Police continue to search for clues in the case of a missing Ft. Worth woman and her seven year old boy.
To help locate the mother and son, authorities issued an AMBER alert, hoping the added police and media attention would help find them. Seven year old Jayden Underwood and his mom failed to show up Saturday for her own baby shower.
It's not uncommon for law enforcement agencies to receive hundreds of calls every year concerning missing kids. So, what is it about a particular case that triggers an amber alert?
"What makes an AMBER alert so special is the specifics regarding a particular case. There is certain criteria that this missing child has to meet in order to make an AMBER alert." says Keith Bickle with the Lufkin Police Department.
There are five criteria that must be met before an agency can issue an amber alert. First, the child must be seventeen years old or younger. Second, the agency has to believe the child was unwillingly taken from their environment without permission from the a parent or guardian, or if they are taken by a parent or guardian, they must have committed murder or attempted murder during the abduction.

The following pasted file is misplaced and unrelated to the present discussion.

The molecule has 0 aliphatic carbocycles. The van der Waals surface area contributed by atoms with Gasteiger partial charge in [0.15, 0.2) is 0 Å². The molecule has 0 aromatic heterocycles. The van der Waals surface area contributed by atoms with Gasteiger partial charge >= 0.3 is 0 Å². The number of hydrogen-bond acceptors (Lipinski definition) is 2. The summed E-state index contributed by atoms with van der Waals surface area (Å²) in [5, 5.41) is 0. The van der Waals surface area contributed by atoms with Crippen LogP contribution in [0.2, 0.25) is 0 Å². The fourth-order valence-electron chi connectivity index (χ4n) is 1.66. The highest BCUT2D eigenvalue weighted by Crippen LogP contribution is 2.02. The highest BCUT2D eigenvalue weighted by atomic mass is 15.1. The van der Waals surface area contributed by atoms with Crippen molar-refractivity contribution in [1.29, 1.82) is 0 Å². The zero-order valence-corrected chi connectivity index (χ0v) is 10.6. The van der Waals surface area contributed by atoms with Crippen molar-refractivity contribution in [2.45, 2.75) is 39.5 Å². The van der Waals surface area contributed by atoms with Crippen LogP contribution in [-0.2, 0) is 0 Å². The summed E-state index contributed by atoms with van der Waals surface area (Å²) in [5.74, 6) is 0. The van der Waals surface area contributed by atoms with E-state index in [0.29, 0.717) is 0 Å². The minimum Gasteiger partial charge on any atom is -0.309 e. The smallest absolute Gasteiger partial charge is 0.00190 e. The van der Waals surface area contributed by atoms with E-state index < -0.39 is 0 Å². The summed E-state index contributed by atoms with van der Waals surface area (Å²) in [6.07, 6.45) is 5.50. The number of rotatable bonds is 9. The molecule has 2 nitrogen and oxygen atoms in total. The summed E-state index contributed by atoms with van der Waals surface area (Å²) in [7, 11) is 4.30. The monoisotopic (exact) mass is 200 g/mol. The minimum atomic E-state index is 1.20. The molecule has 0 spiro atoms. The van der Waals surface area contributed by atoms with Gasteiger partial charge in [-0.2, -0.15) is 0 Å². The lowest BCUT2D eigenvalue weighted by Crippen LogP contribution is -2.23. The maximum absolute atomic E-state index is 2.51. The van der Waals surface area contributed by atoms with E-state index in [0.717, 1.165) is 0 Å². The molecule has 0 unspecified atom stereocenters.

Next, there needs to be reason to believe the victim is in immediate danger of serious bodily harm or death. An investigation must have taken place to eliminate alternative explanations. And finally, is there enough information available to the public to assist in locating the child, suspect or vehicle used?
If the answer is "no" to any of these questions, an AMBER alert can not be issued.
"In our area very rarely do we have to resort to AMBER alerts. The primary reason is that we don't meet the criteria." says Bickle.
An executive order creating the AMBER alert network was signed by Governor Perry in 2002. It was created to honor the memory of nine year old Amber Hagerman, who was abducted while riding her bike in Arlington, and then murdered."
Once just in Texas, the idea quickly grew beyond the state lines. In 2003 President Bush signed the National AMBER plan to create a network around the country. Since the idea was first introduced back in 1997, AMBER alerts have helped in the safe return of more than 100 children.